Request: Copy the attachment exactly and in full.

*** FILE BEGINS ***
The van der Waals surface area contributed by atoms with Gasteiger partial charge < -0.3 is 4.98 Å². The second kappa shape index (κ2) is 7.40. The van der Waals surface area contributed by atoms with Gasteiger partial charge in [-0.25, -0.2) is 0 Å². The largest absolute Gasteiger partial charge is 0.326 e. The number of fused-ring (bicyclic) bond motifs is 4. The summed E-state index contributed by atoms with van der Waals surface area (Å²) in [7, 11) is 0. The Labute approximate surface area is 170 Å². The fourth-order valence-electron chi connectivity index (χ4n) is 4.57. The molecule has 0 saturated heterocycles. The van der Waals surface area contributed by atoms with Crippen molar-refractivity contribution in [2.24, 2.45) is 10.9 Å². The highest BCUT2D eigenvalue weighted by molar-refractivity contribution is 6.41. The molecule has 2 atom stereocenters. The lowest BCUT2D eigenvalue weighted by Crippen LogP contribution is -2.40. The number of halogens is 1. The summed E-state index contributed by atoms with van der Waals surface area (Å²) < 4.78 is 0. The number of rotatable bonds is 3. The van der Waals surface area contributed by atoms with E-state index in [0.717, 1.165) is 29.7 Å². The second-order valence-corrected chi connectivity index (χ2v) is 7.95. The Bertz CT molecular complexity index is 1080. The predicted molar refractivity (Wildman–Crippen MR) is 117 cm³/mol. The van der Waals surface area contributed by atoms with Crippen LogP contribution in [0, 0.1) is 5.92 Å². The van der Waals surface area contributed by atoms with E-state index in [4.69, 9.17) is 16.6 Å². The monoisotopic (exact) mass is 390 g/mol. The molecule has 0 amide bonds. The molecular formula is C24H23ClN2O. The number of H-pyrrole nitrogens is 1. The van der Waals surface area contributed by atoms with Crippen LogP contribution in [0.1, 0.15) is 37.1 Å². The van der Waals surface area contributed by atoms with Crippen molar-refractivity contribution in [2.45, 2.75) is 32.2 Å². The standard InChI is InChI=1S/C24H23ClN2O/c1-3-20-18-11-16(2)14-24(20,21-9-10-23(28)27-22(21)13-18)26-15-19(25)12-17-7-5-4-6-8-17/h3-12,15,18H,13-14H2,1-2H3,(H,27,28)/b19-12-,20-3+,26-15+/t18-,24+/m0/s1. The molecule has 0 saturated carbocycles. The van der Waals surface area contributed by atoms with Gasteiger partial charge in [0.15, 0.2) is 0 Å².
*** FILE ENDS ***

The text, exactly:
The van der Waals surface area contributed by atoms with Gasteiger partial charge < -0.3 is 4.98 Å². The second kappa shape index (κ2) is 7.40. The van der Waals surface area contributed by atoms with Gasteiger partial charge in [-0.25, -0.2) is 0 Å². The largest absolute Gasteiger partial charge is 0.326 e. The number of fused-ring (bicyclic) bond motifs is 4. The summed E-state index contributed by atoms with van der Waals surface area (Å²) in [7, 11) is 0. The Labute approximate surface area is 170 Å². The fourth-order valence-electron chi connectivity index (χ4n) is 4.57. The molecule has 0 saturated heterocycles. The van der Waals surface area contributed by atoms with Crippen molar-refractivity contribution in [2.24, 2.45) is 10.9 Å². The highest BCUT2D eigenvalue weighted by molar-refractivity contribution is 6.41. The molecule has 2 atom stereocenters. The lowest BCUT2D eigenvalue weighted by Crippen LogP contribution is -2.40. The number of halogens is 1. The summed E-state index contributed by atoms with van der Waals surface area (Å²) < 4.78 is 0. The number of rotatable bonds is 3. The van der Waals surface area contributed by atoms with E-state index in [0.717, 1.165) is 29.7 Å². The second-order valence-corrected chi connectivity index (χ2v) is 7.95. The Bertz CT molecular complexity index is 1080. The predicted molar refractivity (Wildman–Crippen MR) is 117 cm³/mol. The van der Waals surface area contributed by atoms with Crippen LogP contribution in [0, 0.1) is 5.92 Å². The van der Waals surface area contributed by atoms with E-state index in [4.69, 9.17) is 16.6 Å². The monoisotopic (exact) mass is 390 g/mol. The molecule has 0 amide bonds. The molecular formula is C24H23ClN2O. The number of H-pyrrole nitrogens is 1. The van der Waals surface area contributed by atoms with Crippen LogP contribution in [0.1, 0.15) is 37.1 Å². The van der Waals surface area contributed by atoms with Crippen molar-refractivity contribution in [2.45, 2.75) is 32.2 Å². The standard InChI is InChI=1S/C24H23ClN2O/c1-3-20-18-11-16(2)14-24(20,21-9-10-23(28)27-22(21)13-18)26-15-19(25)12-17-7-5-4-6-8-17/h3-12,15,18H,13-14H2,1-2H3,(H,27,28)/b19-12-,20-3+,26-15+/t18-,24+/m0/s1. The molecule has 0 saturated carbocycles. The van der Waals surface area contributed by atoms with Gasteiger partial charge in [0.15, 0.2) is 0 Å².